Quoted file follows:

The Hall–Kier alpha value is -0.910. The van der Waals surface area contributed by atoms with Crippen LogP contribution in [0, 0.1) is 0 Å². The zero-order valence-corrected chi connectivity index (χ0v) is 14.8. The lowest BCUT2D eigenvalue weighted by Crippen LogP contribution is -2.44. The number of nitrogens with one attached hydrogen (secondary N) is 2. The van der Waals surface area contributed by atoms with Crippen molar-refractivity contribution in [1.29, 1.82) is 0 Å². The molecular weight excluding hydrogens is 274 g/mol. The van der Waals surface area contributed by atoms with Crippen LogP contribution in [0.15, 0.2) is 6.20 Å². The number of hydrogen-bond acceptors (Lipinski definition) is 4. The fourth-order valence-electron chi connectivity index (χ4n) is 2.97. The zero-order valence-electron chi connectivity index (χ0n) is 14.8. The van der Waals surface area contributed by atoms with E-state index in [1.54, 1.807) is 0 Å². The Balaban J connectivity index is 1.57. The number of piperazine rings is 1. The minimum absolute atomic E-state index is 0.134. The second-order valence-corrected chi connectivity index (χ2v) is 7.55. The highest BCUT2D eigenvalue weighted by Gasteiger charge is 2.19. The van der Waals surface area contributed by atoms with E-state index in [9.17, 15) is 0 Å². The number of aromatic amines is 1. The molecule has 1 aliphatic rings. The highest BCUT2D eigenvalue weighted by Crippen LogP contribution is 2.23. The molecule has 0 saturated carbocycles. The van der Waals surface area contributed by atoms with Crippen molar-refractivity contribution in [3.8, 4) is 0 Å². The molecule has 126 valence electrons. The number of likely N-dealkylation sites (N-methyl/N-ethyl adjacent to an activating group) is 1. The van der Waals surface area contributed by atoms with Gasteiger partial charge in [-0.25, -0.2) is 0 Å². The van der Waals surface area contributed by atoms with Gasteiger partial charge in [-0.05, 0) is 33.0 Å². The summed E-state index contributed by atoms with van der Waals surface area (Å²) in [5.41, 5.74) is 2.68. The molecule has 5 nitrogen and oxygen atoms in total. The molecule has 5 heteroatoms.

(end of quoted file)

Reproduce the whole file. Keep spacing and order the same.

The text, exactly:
The Hall–Kier alpha value is -0.910. The van der Waals surface area contributed by atoms with Crippen LogP contribution in [0, 0.1) is 0 Å². The zero-order valence-corrected chi connectivity index (χ0v) is 14.8. The lowest BCUT2D eigenvalue weighted by Crippen LogP contribution is -2.44. The number of nitrogens with one attached hydrogen (secondary N) is 2. The van der Waals surface area contributed by atoms with Crippen molar-refractivity contribution in [1.29, 1.82) is 0 Å². The molecular weight excluding hydrogens is 274 g/mol. The van der Waals surface area contributed by atoms with Crippen LogP contribution in [0.15, 0.2) is 6.20 Å². The number of hydrogen-bond acceptors (Lipinski definition) is 4. The fourth-order valence-electron chi connectivity index (χ4n) is 2.97. The zero-order valence-electron chi connectivity index (χ0n) is 14.8. The van der Waals surface area contributed by atoms with E-state index in [1.54, 1.807) is 0 Å². The Balaban J connectivity index is 1.57. The number of piperazine rings is 1. The minimum absolute atomic E-state index is 0.134. The second-order valence-corrected chi connectivity index (χ2v) is 7.55. The highest BCUT2D eigenvalue weighted by Gasteiger charge is 2.19. The van der Waals surface area contributed by atoms with E-state index in [9.17, 15) is 0 Å². The number of aromatic amines is 1. The molecule has 1 aliphatic rings. The highest BCUT2D eigenvalue weighted by Crippen LogP contribution is 2.23. The molecule has 0 saturated carbocycles. The van der Waals surface area contributed by atoms with Crippen molar-refractivity contribution in [3.8, 4) is 0 Å². The molecule has 126 valence electrons. The number of likely N-dealkylation sites (N-methyl/N-ethyl adjacent to an activating group) is 1. The van der Waals surface area contributed by atoms with Gasteiger partial charge in [-0.25, -0.2) is 0 Å². The van der Waals surface area contributed by atoms with Gasteiger partial charge in [-0.05, 0) is 33.0 Å². The summed E-state index contributed by atoms with van der Waals surface area (Å²) in [5.41, 5.74) is 2.68. The molecule has 5 nitrogen and oxygen atoms in total. The molecule has 5 heteroatoms.